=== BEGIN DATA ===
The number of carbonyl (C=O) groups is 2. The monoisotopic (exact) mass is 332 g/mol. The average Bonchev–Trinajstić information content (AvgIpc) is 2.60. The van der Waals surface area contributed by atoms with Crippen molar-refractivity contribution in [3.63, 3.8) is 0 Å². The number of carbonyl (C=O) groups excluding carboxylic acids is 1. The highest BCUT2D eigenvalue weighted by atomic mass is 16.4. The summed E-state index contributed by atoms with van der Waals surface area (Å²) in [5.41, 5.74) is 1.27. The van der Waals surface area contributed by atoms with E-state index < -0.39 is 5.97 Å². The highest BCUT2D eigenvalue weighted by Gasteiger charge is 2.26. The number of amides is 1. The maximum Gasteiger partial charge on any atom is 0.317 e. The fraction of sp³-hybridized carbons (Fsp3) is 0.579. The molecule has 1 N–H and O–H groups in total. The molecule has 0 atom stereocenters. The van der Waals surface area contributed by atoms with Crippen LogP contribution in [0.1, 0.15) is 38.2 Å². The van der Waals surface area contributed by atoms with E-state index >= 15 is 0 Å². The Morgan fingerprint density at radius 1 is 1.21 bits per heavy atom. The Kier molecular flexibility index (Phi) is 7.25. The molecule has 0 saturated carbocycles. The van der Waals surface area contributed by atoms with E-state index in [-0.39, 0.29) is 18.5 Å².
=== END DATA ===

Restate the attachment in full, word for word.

The number of carbonyl (C=O) groups is 2. The monoisotopic (exact) mass is 332 g/mol. The average Bonchev–Trinajstić information content (AvgIpc) is 2.60. The van der Waals surface area contributed by atoms with Crippen molar-refractivity contribution in [3.63, 3.8) is 0 Å². The number of carbonyl (C=O) groups excluding carboxylic acids is 1. The highest BCUT2D eigenvalue weighted by atomic mass is 16.4. The summed E-state index contributed by atoms with van der Waals surface area (Å²) in [5.41, 5.74) is 1.27. The van der Waals surface area contributed by atoms with E-state index < -0.39 is 5.97 Å². The highest BCUT2D eigenvalue weighted by Gasteiger charge is 2.26. The number of amides is 1. The maximum Gasteiger partial charge on any atom is 0.317 e. The fraction of sp³-hybridized carbons (Fsp3) is 0.579. The molecule has 1 N–H and O–H groups in total. The molecule has 0 atom stereocenters. The van der Waals surface area contributed by atoms with Crippen LogP contribution in [0.1, 0.15) is 38.2 Å². The van der Waals surface area contributed by atoms with E-state index >= 15 is 0 Å². The Morgan fingerprint density at radius 1 is 1.21 bits per heavy atom. The Kier molecular flexibility index (Phi) is 7.25. The molecule has 0 saturated carbocycles. The van der Waals surface area contributed by atoms with E-state index in [-0.39, 0.29) is 18.5 Å².